A haul of two medals in the seven Olympic classes which held their world championships here was close to success for the British coach, John Derbyshire. He had hoped for three and, if he wanted to stretch things a little, the third place, behind Australia and Sweden, achieved by the whole squad in the national standings for the International Olympic Committee President's Cup could count as that.
There was also cause for some celebration at the Peter Symonds College in Winchester, where both Ben Ainslie, winner of a glorious gold in the Laser class, and Iain Percy, who came so close to bronze in the Finn, completed their A levels. And the singlehanders were responsible for a further boost to team morale as Shirley Robertson secured the bronze in the Europe.
"We have had some outstanding individual performances," Derbyshire said. "Considering it has been a 15-month grind for most of them, it is a credit to their hard work and to the effort of the support teams." But Derbyshire knows it will not become any easier in the remaining 20 months before the Olympics as standards are cranked up by rivals and the major countries spend more on winning.
While Ainslie was boosted by beating the 1996 Olympic gold medallist, Robert Scheidt of Brazil, for the fourth time in a major event since those Games, the rise and rise of Percy, formerly a rival to Ainslie in the Laser, is proving something special.
After completing an economics degree at Bristol, he has spent nine months concentrating on the Finn, moved from seventh in the world rankings last year to fourth last week, and taken a bronze in the European Championship along the way. "He is improving all the time," Derbyshire said.
Ainslie is 22 next month, while Percy has already reached that exalted age and the long-term prospects are glittering. And a 21-year old, Nick Rogers, with 20-year old crew Joe Glanfield, did enough in Melbourne to secure Britain's place at Sydney in the 470 two-handed dinghy. That is encouraging for those who hope for successors to the partnership of the 1996 silver medallists, John Merricks and Ian Walker, which came to a tragic end when Merricks was killed in a car crash just over 15 months ago. And it perhaps lends support to the contention of the International Sailing Federation president, Paul Henderson, that he sees Britain as the next major power in dinghy sailing.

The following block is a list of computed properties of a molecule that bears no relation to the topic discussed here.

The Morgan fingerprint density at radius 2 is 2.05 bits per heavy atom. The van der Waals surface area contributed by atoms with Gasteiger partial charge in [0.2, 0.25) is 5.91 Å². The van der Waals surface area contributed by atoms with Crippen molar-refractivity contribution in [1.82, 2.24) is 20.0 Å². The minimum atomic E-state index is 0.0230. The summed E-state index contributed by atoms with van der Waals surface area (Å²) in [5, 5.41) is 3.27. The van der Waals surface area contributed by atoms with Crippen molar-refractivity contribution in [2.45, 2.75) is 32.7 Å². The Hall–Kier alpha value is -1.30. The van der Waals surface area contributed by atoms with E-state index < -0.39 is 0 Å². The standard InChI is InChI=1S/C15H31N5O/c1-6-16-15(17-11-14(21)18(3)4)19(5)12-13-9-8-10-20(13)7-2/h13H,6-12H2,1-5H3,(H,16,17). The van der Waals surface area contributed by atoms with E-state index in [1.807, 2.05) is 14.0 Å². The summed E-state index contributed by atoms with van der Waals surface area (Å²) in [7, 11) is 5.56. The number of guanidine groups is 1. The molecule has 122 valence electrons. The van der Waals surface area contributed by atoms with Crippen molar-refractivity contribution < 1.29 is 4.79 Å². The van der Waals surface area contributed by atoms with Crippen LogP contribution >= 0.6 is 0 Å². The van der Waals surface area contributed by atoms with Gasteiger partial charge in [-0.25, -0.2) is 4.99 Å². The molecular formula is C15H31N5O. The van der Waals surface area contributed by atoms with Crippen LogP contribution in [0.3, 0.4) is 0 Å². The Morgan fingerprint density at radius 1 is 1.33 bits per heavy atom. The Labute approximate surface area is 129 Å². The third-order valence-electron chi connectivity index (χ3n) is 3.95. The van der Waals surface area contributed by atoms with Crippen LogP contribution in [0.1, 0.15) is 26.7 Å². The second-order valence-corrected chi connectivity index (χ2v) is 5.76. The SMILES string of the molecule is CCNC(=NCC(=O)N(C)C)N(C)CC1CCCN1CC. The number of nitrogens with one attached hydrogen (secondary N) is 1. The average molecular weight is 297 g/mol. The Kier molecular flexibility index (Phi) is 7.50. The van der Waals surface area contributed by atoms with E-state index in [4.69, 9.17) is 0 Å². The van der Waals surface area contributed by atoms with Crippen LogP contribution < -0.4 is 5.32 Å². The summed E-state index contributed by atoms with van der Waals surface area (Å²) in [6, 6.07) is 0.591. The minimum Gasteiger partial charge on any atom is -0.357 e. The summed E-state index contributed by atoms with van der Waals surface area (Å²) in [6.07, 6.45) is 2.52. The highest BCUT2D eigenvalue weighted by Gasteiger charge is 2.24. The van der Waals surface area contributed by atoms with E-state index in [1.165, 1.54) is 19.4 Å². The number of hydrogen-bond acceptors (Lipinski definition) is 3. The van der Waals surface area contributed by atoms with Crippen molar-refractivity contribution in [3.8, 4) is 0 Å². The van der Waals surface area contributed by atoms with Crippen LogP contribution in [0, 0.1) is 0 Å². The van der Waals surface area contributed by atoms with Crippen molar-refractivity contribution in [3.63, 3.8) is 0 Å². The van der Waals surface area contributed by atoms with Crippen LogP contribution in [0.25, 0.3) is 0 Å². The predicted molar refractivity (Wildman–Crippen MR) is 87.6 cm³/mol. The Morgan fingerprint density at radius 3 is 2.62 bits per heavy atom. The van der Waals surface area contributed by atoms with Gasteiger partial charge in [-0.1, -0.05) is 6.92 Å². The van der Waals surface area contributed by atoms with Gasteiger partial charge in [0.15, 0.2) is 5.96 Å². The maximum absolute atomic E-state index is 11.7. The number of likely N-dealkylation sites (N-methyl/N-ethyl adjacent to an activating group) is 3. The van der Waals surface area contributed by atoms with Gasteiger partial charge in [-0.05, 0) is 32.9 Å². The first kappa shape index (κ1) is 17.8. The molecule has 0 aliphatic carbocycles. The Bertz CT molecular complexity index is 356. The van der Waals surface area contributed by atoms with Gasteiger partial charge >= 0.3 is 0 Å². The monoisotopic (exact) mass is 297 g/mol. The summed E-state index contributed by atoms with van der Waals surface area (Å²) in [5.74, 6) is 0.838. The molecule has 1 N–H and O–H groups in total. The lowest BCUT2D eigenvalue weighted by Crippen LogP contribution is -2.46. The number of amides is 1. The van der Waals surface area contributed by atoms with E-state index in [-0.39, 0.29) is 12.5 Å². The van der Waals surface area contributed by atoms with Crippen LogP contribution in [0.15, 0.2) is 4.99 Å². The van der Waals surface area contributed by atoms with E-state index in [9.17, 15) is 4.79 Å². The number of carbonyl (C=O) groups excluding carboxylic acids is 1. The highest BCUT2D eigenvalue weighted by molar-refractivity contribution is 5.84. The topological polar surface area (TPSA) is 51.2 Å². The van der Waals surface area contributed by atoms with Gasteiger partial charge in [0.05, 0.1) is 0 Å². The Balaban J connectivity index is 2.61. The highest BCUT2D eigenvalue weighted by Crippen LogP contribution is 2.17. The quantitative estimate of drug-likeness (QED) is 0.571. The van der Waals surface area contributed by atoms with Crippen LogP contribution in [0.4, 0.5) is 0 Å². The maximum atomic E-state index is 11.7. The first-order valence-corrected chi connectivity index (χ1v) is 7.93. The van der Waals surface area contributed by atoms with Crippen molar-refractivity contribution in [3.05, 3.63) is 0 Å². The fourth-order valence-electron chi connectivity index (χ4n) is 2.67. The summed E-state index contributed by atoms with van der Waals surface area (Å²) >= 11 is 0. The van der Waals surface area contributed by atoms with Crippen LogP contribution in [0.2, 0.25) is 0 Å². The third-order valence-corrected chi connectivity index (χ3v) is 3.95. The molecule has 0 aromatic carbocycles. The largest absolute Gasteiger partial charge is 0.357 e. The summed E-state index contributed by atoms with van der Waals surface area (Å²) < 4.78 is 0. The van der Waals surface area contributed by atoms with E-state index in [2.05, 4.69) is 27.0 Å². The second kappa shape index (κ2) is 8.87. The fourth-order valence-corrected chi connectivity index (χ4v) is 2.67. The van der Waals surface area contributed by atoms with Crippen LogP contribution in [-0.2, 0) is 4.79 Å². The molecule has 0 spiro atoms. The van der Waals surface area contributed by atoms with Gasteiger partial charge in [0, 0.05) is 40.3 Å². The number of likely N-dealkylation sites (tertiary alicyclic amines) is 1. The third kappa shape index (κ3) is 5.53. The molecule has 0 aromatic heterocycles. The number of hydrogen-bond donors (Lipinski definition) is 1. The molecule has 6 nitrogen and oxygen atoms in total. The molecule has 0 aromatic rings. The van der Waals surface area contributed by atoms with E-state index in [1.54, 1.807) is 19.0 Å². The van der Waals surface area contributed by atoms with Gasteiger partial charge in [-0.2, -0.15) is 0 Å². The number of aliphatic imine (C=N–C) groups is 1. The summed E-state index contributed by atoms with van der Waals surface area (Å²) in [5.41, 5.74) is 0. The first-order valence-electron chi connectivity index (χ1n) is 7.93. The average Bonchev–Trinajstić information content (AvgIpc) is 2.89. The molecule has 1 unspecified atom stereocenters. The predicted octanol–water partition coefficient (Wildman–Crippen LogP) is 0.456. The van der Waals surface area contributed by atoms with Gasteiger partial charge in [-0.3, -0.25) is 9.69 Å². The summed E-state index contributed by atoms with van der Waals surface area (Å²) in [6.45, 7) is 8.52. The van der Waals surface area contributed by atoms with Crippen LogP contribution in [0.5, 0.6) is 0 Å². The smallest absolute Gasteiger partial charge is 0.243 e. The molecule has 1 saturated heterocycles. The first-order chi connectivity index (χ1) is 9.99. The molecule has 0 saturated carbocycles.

If Derbyshire has a little cloud on his mind it is ensuring that Britain qualifies for all 11 medal disciplines in 2000. He thinks that, in the time remaining, that will be achieved and is simultaneously working on a six-year plan for Athens. But the three crews in the women's 470 managed only one single-figure finish between them in all 12 races of a world championship which was won for the fourth time in a row by the Ukrainian pair, Ruslana Taran and Olena Pakholchik. And much work remains to be done in the Tornado catamaran, which was not being contested in Melbourne.
To counter that, another youngster, Dominic Tidey, is showing considerable form on the windsurfer and all eyes this week will be on the Soling class.
Andy Beadsworth was fourth in Savannah in 1996, but since then crew changes have led to some inconsistency. Nor has Britain yet qualified for Sydney. He was eighth in the fleet racing world championship but that does not qualify him, and a good result is needed in the Infanta Christina soling world match racing championships this week. Russia, Ukraine, Italy, the United States and Spain have already qualified, so Beadsworth needs to do only moderately well in the 16-nation contest to take one of the four places available.Reuse content